FAMILY HISTORIC SITES: The Town of Wheatland (Atchison) and the 1890 Flood

James O’Neil, J.P. sold Daniel and Mary Matheny his claim to the future site of Wheatland.

When Walter Becker was fifteen years old in 1890, a great flood came to the Willamette Valley, the one that destroyed Champoeg for the last time and also left Wheatland moribund, the town founded by Daniel and Mary Cooper Matheny. Although Walter hadn’t yet joined the family, his account of that flood in Wheatland is of interest to us:
Flood of 1890 at Wheatland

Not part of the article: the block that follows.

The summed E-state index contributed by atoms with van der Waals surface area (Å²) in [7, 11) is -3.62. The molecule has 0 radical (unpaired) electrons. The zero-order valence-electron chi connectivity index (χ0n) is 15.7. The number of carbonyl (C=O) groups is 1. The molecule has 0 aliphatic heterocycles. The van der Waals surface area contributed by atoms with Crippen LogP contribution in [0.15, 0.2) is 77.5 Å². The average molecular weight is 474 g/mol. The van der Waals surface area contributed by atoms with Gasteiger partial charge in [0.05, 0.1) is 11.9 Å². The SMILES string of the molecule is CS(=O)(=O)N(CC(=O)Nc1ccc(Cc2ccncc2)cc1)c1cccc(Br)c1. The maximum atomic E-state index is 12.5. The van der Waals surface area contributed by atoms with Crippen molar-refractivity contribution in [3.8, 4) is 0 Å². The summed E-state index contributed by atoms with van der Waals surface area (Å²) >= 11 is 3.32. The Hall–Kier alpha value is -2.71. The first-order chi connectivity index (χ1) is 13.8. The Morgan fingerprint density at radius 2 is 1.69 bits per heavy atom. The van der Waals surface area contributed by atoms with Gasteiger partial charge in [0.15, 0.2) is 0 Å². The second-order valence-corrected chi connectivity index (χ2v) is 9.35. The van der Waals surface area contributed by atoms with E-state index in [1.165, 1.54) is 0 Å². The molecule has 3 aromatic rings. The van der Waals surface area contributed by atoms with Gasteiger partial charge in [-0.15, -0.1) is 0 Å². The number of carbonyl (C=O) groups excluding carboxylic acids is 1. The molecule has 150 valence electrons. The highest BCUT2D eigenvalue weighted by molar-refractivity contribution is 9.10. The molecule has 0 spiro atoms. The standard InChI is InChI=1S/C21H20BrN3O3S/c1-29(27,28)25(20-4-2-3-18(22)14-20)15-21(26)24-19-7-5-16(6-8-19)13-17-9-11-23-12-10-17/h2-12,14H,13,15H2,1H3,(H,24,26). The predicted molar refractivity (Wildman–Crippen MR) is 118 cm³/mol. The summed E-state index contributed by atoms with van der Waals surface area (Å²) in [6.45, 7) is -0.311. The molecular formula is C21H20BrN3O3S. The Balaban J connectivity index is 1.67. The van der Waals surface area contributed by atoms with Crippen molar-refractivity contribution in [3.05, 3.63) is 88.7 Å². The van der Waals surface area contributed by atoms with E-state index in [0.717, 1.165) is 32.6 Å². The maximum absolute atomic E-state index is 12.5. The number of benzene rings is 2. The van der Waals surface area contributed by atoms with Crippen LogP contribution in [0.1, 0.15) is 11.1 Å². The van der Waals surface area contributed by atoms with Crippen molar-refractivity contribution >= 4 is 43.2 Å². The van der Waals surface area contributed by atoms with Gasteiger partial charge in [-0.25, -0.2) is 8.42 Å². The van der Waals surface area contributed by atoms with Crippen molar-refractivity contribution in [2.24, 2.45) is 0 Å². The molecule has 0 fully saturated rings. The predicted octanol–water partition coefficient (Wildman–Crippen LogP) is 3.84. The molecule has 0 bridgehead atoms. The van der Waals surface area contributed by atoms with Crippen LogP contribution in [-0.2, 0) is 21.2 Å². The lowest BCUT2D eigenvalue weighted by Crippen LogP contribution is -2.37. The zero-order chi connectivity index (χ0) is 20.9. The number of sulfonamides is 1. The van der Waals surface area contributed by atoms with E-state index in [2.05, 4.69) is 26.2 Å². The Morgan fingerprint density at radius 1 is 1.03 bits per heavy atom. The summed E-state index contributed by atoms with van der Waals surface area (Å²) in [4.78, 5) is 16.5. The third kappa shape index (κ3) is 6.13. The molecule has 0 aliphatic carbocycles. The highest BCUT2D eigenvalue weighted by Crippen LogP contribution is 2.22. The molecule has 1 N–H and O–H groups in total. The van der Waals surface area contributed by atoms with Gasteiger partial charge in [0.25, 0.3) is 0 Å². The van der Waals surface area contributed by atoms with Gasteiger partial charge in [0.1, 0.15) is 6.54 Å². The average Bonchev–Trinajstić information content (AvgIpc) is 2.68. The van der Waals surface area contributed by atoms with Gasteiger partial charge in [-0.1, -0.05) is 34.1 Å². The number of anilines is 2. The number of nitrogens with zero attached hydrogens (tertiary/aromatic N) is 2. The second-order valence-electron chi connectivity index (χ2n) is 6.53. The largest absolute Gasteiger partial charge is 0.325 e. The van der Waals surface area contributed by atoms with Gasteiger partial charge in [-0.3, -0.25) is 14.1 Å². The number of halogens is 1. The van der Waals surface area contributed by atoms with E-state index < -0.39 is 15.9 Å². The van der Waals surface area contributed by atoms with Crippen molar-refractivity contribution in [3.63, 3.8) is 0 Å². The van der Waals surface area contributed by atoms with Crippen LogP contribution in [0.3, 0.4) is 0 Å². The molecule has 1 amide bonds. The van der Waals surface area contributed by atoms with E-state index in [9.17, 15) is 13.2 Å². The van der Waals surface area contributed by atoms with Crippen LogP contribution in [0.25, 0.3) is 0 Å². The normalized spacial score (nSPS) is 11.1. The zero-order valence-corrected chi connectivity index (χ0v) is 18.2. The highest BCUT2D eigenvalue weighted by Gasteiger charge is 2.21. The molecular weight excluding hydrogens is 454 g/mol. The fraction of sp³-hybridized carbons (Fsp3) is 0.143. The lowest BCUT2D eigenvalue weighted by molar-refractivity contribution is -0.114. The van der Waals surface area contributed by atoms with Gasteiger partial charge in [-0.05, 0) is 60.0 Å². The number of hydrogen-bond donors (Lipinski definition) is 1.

During the freshet of 1890, I was at home with my father in the village of Wheatland, which is situated on low ground on the west bank of and near the Willamette River about twelve miles below Salem. The village has a store, post office, blacksmith shop, and warehouse. It was the misfortune of some farmers to have held their grain, which was stored in the warehouse, expecting to get a higher price for it in the spring of 1890 than had been offered in the fall of 1889. In the latter part of January, 1890, the water began to rise and by February first, lacked but little more than three feet of being on the lower floor of the warehouse. By this time those having grain in the warehouse were very much alarmed and came down to move the same to the upper floor. Up to this time no one else seemed to be uneasy, but Sunday, February second, the water was in nearly every house in town and the men began taking their families in small boats to the high ground where they lived in a church until the waters subsided. The water had been so swift up to twelve o’clock Sunday night that it was not considered safe to bring the ferry boat up from where it was tied near the river channel. However, at that time the water did not seem so swift and we began ferrying. The first load consisted of five horses, a cow, and a calf; with these we landed safely and went back after a flock of sheep. On landing the sheep, we started out on a third trip. It was now so dark that we could not see where to go, and before reaching town, we first ran onto the top of a small ash tree that stood in a hollow, and by much hard pulling got loose from it. The next bad luck we had was to strike a stump that held us fast. With a great deal of difficulty we succeeded in freeing ourselves for the second time. It was 5 a.m. when we got back to town, where we waited for dawn. In the morning of February 3, the water was in both stores; in one it was so deep that we brought the goods out of the store in a small boat, the other one being on higher ground we could wade in and carry the goods out to the door until about 11a.m., that being the last trip in which I assisted as there were a great many people there from the country who were willing to help. At 11a.m. while we were at the store putting on the last load of goods, the warehouse went down the river and as it turned over, the sacks of wheat could be seen plunging out into the water in such a manner as to remind us of a flock of sheep. At 12 a.m. February 3, I started out into the country, where I stayed with a farmer until the water went down. The water raised until Wednesday, February 5, to the height of 12 feet above the ground where our house stood and about 10 feet where the store stood. It fell rapidly, leaving Wheatland with no fences but with mud to the depth of about one inch in every house. [Published in in Family Records – Hewitt Family; Manuscript was in the possession of Meda Becker Johnson, Portland, OR; Contributed by Don Rivara]

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